Girl, 7, faces homelessness as family evicted from flat despite paying rent on time


Sitting on the floor surrounded by packed boxes, seven-year-old Bella cuddles each of her dolls goodbye. She worries they will be cold as they’re sent off to storage.

But Bella does not know where she and her two little sisters will sleep tomorrow.

Her family, through no fault of their own, is being evicted from their two-bedroom flat.

“I don’t want to leave my dolls, and I don’t want to leave my home,” says Bella.

“Home means love because your family is there with you to keep you safe. I’ve had lots of memories here and I don’t want them to fade.”

Bella was becoming one of 10,000 children in England experiencing eviction and homelessness. Her mum Clarissa, 32, lives in Birmingham with her fiance Theo, who works in a hospital and is father to her two youngest girls Nylah, three, and Macie, two.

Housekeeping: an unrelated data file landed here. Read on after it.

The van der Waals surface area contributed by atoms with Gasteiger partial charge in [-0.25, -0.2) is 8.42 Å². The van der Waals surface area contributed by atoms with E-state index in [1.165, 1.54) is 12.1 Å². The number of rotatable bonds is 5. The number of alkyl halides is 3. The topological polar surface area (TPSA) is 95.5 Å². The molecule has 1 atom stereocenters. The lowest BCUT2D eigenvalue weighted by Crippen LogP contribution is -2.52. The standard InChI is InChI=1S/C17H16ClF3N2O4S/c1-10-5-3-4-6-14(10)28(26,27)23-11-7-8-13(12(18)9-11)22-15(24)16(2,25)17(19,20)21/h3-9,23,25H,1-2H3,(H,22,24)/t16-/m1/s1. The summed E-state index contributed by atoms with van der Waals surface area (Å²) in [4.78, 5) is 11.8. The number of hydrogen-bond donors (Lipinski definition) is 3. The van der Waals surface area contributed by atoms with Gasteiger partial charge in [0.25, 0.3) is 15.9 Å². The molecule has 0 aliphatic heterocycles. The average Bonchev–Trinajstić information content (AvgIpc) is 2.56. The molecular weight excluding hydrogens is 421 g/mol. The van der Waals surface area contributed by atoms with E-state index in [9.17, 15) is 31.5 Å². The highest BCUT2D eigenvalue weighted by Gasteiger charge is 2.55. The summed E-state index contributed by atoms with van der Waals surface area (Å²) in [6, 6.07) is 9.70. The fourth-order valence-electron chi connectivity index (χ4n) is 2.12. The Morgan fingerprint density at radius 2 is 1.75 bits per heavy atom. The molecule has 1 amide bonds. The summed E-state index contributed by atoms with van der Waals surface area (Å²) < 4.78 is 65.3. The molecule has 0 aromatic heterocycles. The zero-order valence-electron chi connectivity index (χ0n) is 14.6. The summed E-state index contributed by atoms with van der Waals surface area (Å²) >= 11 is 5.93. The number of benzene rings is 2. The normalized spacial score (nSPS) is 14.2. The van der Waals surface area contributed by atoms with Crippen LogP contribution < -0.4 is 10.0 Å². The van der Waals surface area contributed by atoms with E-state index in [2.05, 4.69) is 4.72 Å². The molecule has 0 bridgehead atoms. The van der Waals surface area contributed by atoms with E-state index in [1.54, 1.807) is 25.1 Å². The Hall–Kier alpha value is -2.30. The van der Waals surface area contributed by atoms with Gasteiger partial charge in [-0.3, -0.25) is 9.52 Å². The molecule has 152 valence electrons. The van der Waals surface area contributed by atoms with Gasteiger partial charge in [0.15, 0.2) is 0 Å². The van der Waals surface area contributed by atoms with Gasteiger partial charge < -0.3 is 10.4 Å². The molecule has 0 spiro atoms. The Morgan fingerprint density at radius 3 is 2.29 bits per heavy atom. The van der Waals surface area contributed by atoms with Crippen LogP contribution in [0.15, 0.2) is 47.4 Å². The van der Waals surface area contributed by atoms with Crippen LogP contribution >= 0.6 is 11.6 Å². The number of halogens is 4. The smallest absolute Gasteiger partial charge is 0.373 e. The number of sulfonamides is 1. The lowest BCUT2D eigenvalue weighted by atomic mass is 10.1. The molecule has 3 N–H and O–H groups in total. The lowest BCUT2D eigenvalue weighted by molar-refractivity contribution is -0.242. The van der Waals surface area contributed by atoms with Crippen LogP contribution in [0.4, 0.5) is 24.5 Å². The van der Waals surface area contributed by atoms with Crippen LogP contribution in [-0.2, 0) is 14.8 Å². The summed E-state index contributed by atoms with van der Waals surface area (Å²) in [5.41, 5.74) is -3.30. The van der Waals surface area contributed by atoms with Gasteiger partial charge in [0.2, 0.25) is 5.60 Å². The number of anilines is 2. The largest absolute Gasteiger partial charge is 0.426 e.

The family paid their £600 rent without ever falling into arrears.

But Clarissa, who is studying to be a midwife, said her landlord told her he was having to sell up.

She adds: “The next thing I had an eviction letter, then a Section 21. I cried every day since.”

Former Prime Minister Theresa May vowed to ban Section 21, or no fault evictions, in 2019. Since then more than 41,000 have been served and they are still in use.

Research by charity Shelter for Channel 4’s Dispatches, which tells Bella’s heart-wrenching story, found two in three private renters worried they would struggle to pay their landlords.

Private rent prices are way beyond Bella’s family’s budget. They applied for local authority help but were put in a hotel before eventually being put into temporary accommodation.

Clarissa painted the girls’ room lilac to make it feel like home.

But they know one call from the council could turn them out again. Despite everything, Clarissa says: “People are worse off than us and they’re the ones who really need help.”